But after a few spoonfuls, it's clear why my bowl cost more than 30% above the market rate. It's the same reason why, at 10.00am, there was already a dozen or so customers at any given minute parking all over the crammed road, ordering.
  • the soup was tastier
  • the meat slices were juicier
  • the liver pieces were chunkier
  • the gizzard was nastier (smile)
  • the noodle portion didn't feel like a sushi-serving
The Place sucked (smack in the middle of cross-junction, see map). There was no Promotion (except for blog-posts like this and good'ol Malaysian word-of-mouth). The Price doesn't encourage demand. Even the People didn't seem very interested in 'customer relationship management'.

That's it. A great Product.

Saturday, December 6, 2008

Learning 2.0

Was glad to know that Bob's also into online-learning. This is quite an encouragement, especially since I was informed (only a fortnight ago) by the rep of a major local institution that Malaysians still need lots of convincing before they associate 'online education' with 'real' learning.

(That institution, however, has taken a bold step in obtaining exclusive rights to market the U21 Global MBA, the only 100% online MBA program represented at the World MBA Tour at Westin recently).

My own take is that, whilst 'offline' forms of learning should still be provided, for schools to NOT have an online element (or to not begin preparing their students for Web-education) is to act and operate as if the Internet hasn't been invented yet.

Some thoughts on how an e-education should look like (and I'm not excluding theology and Christian education here!):
  • All lessons must be available online (like those of MIT, USQ, Open University, etc.)

  • Lessons must take various forms (text, multi-media, etc.), soaking in all the glory of Web 2.0,  with the implication that Library 2.0 has to appear sooner or later

  • Lecturer and student contribution to the learning should become near indistinguishable and learning takes a cyber-constructive (or connectivist) form i.e. my education 'emerges' from the conversations, the input, the debates, the projects, etc. No connections, no learning.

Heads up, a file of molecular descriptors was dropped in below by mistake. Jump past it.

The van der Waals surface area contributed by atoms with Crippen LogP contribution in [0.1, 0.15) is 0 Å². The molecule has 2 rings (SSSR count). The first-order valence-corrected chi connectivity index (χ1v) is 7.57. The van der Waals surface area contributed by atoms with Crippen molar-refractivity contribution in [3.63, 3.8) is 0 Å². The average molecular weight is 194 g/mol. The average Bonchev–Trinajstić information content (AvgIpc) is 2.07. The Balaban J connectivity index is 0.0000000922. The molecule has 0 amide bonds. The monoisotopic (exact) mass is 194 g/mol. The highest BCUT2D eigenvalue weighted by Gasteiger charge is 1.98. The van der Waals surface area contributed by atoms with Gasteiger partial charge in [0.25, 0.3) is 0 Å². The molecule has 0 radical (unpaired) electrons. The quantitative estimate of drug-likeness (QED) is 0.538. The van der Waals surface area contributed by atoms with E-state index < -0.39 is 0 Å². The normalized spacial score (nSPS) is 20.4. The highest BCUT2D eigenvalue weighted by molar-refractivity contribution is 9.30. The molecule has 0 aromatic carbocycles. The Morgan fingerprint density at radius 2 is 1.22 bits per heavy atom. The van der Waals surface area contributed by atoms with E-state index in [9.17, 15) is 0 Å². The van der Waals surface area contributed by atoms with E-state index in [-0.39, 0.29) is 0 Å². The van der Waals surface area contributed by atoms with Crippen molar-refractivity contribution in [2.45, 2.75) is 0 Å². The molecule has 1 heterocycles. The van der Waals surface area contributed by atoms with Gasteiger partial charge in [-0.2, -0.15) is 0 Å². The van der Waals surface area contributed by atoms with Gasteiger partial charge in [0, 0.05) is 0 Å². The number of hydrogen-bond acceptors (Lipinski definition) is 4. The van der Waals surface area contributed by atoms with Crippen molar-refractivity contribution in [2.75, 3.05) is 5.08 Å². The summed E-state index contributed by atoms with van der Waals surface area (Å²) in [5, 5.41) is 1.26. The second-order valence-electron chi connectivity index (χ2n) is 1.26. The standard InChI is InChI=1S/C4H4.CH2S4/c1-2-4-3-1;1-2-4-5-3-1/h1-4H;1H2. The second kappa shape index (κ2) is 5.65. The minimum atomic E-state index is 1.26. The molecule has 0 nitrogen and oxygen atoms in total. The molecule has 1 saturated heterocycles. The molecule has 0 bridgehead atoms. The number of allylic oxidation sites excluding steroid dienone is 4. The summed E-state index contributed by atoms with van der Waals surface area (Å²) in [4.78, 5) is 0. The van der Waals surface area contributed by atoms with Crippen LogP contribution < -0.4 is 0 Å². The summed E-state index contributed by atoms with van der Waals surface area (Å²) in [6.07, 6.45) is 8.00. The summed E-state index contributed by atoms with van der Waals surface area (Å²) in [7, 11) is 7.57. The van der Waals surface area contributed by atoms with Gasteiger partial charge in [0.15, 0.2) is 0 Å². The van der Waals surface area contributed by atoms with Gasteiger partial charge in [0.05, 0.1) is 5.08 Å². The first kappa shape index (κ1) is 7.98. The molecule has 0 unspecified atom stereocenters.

• E-discussions and e-collaborations are a central part of assessment - none of that 3-hour do-or-die-in-an-exam-hall crapola! The idea of 'closed-book' assessments must be banished from educational vocabulary once and for all! (except for low-impact formative self-assessments...)

  • The 'system' should allow students to work and learn independently of time and space - one loner on the sandy beaches of Jamaica should be able to team-up with three executives in the concrete jungle of Raffles City. 
What else can/should we add? 

(Note: U21 Global presently offers all the above elements but something tells me we're only scratching the surface here...once the magic of cloud-computing, parallel computing and Web 3.0 really take off, heck, we'll be like fish in outer space).

Thursday, December 4, 2008

Is Online Education 'Real' Education?

On Tuesday, I asked at least 80 students what they thought about getting an online degree. No classes to attend - everything via the Web (exams, discussions, the works).

Everybody's head started shaking and all said, " way...I won't accept it blahblahblah". Main reason? Physical classes are still necessary for 'real' education to happen.

Fine. That's cool. I understand - or do I?

Because my next questions were:

  • Would you like extra classes? (Response: Nooooo!!)

  • Why do lecturers have to spend time 'pulling' most people back from in-class slumber? (i.e. why come to class and sleep if you feel you NEED it for education?)

  • Why do you rejoice when it's a public holiday and classes are cancelled?

  • Why do most of you seem to NOT enjoy being in the classroom?

It's easy to say, well, it's all the lecturers' fault that lessons are boring. That may be true (and usually is, sigh), but it doesn't resolve the paradox: If students 'demand' face-to-face classes failing which we don't consider ourselves to have been 'educated', why is it so often that every iota of their attitudes and behaviour suggest that they DON'T WANT to be in class?

Isn't this like an abused girlfriend who at one moment curses the boyfriend for beating her up yet can't "live" without him? What's up?

Tuesday, December 2, 2008

When 'Okay' is Not Okay

I recall many years back one of my directors was watching a few us from the back of the stage. We were giving our respective presentations. He was holding a counter - clicking away.

At the end of our sessions, we found out what he was up to : He was counting the number of times we said, "Okay" as we spoke.

I did it half a dozen times within the ten minutes allotted. One of my colleagues said it fourteen times.

It's not only "Okay". There's also, "Alright", "Yah", "Uh-huh" and whatever verbal soft-farts we unknowingly make as a way of pacing/steadying ourselves.

Why a fart? i. Because it's not palatable (and is sometimes downright irritating), ii. we're often barely aware of it (but our listeners would be) and iii. like a bad odor, such words 'cloud' our speeches and turn people off.